Review: Season 1, Episode 7

This episode was…not bad. The writing process dragged on a bit, but it was enjoyable really digging into Sonic’s emotions again. I almost cried for him in the beginning, but by the end I was cheering at him getting his spunk back. So theoretically that means I wrote it pretty well. But then again, I really didn’t care for the pacing as a whole. Nothing really happened for almost the entire episode, and then suddenly, there’s a brief bout of action, and then the episode ends rather suddenly, leaving the episode rather short by comparison to the rest of this season. This is the first time since episode one that I’ve used a Heavy solely for the purpose of adding action to an episode that otherwise wouldn’t have any. Not that it’s a bad thing, it made me really thank myself for bringing them in in the first place, but it does sort of emphasize the fact that this is a more boring episode.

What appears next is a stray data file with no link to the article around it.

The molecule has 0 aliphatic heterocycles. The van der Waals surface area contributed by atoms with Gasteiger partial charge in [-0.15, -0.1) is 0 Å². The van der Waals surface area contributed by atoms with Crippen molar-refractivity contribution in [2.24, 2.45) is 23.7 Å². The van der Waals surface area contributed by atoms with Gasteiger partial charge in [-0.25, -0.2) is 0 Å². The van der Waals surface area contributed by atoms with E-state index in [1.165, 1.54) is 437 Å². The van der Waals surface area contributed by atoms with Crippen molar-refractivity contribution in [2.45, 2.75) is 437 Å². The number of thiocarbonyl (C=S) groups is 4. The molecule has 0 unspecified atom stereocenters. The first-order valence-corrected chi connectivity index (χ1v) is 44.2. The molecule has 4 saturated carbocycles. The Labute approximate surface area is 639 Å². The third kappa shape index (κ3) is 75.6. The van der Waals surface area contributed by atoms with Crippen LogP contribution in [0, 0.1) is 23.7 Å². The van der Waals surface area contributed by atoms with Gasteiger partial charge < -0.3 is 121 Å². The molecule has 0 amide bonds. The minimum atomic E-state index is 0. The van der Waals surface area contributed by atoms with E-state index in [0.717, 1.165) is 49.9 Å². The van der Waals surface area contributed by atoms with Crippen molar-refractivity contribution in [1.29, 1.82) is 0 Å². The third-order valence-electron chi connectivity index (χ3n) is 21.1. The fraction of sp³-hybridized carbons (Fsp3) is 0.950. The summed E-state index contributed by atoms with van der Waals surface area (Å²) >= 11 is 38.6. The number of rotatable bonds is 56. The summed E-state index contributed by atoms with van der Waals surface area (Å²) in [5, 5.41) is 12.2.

I suppose I should mention, I intend for this to be the final significant impact of Chaos’ death, at least for a good long time. Three out of the last seven episodes felt a bit excessive, but I needed to deal with all of this while it’s still fresh (relatively speaking). So now, it’s on to other things when it comes to character development for Sonic and Shadow. Speaking of which, let’s talk about Big. If we’re being honest, he’s probably my single least favorite character in the entire Sonic franchise…at least as he’s been written (and played) in the games thus far. I’m still amused by the memes, though. But anyways, given that fact, I was very unsure of how to treat him in this series. I considered ignoring him entirely. I considered killing him off early on so I wouldn’t have to deal with him. I considered giving him a brief spotlight, and then sending him on his way so I wouldn’t have to keep dealing with him. Technically speaking, several of those options are still available. But anyways, I came to he conclusion that, if I was going to use him, as I ended up doing for the first time back in Crisis of Chaos, I would need to do something to elevate his character, if only a little bit. So I began the process back then.